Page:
Agronometrics in Charts: The light at the end of the tunnel for Florida’s orange industry
The United States Department of Agriculture (USDA) has revealed an encouraging outlook for Florida's orange growers, predicting a substantial 30% increase in production compared to the prior season. The official USDA forecast for Florida's entire orange crop stands at an estimated 20.5 million boxes.
While this figure represents a reduction of approximately 8 million boxes in comparison to the initial October 2022 estimate, it notably exceeds the previous season's output of 15.9 million boxes. The preceding season witnessed a decline in orange production, primarily attributed to the enduring repercussions of hurricanes Ian and Nicole, compounded by the ongoing challenges posed by Huanglongbing (HLB) disease. These combined factors led to a reduction in Florida's orange production to levels reminiscent of the World War II era.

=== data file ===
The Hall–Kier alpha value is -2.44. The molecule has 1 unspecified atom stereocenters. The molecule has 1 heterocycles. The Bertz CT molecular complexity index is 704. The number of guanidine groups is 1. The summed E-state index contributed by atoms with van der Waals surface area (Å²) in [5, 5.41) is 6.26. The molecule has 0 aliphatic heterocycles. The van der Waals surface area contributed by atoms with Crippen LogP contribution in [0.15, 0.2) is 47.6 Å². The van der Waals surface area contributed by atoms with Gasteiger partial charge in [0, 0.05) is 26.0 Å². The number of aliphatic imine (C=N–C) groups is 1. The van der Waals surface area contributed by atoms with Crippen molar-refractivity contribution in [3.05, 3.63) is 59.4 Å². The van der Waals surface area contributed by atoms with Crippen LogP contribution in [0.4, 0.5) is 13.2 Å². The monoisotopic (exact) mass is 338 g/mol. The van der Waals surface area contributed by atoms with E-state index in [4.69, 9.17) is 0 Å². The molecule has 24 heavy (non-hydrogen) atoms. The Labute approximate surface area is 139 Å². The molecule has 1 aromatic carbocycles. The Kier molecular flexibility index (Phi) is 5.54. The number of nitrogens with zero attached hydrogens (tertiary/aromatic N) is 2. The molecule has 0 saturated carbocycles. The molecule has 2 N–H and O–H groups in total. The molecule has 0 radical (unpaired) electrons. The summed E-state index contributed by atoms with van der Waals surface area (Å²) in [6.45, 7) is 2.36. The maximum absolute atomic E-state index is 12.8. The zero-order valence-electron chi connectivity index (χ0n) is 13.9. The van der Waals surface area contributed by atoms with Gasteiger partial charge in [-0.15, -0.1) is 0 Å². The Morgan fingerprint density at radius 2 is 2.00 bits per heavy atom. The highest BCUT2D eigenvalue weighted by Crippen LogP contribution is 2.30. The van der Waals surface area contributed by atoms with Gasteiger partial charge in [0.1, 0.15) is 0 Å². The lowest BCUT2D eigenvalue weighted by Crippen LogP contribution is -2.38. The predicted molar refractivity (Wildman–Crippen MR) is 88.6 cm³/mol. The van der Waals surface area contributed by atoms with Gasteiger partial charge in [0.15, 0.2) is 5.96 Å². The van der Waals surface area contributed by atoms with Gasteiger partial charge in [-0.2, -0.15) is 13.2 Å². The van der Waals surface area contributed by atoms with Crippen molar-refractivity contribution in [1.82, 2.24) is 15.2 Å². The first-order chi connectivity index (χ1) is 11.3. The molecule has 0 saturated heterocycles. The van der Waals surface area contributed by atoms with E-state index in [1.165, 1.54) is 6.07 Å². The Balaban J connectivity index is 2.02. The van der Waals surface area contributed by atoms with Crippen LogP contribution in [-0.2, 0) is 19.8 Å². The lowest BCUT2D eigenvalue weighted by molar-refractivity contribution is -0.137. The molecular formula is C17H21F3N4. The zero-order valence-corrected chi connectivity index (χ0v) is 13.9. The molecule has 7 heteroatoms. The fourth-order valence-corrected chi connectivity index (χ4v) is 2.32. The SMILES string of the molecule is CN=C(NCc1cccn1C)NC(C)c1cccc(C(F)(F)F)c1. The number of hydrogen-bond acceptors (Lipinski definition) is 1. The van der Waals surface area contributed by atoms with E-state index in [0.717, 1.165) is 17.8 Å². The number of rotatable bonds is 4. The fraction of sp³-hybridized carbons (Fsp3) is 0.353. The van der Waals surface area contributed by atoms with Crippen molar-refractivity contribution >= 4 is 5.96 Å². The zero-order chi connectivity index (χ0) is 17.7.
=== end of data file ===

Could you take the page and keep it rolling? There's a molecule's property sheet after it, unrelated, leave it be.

Although the USDA's current forecast for Florida's orange production remains somewhat conservative, it does signal the potential for expansion. Hurricane Ian alone caused an estimated $675 million in damages to the state's citrus groves, resulting in the destruction of 9 to 11 percent of Florida's citrus trees, while the surviving ones grappled with flooding in the aftermath of the hurricane.
Notably, California is poised to surpass Florida's orange production in the upcoming season, with USDA projections indicating a production of 44.5 million 80-pound boxes. The Florida Citrus Commission recently approved a revised operating budget of $23.239 million, up $372,000 from the preliminary budget approved in June. The budget for the prior year started at $29.795 million, but was decreased by $776,142 due to Hurricane Ian’s impact on the citrus industry.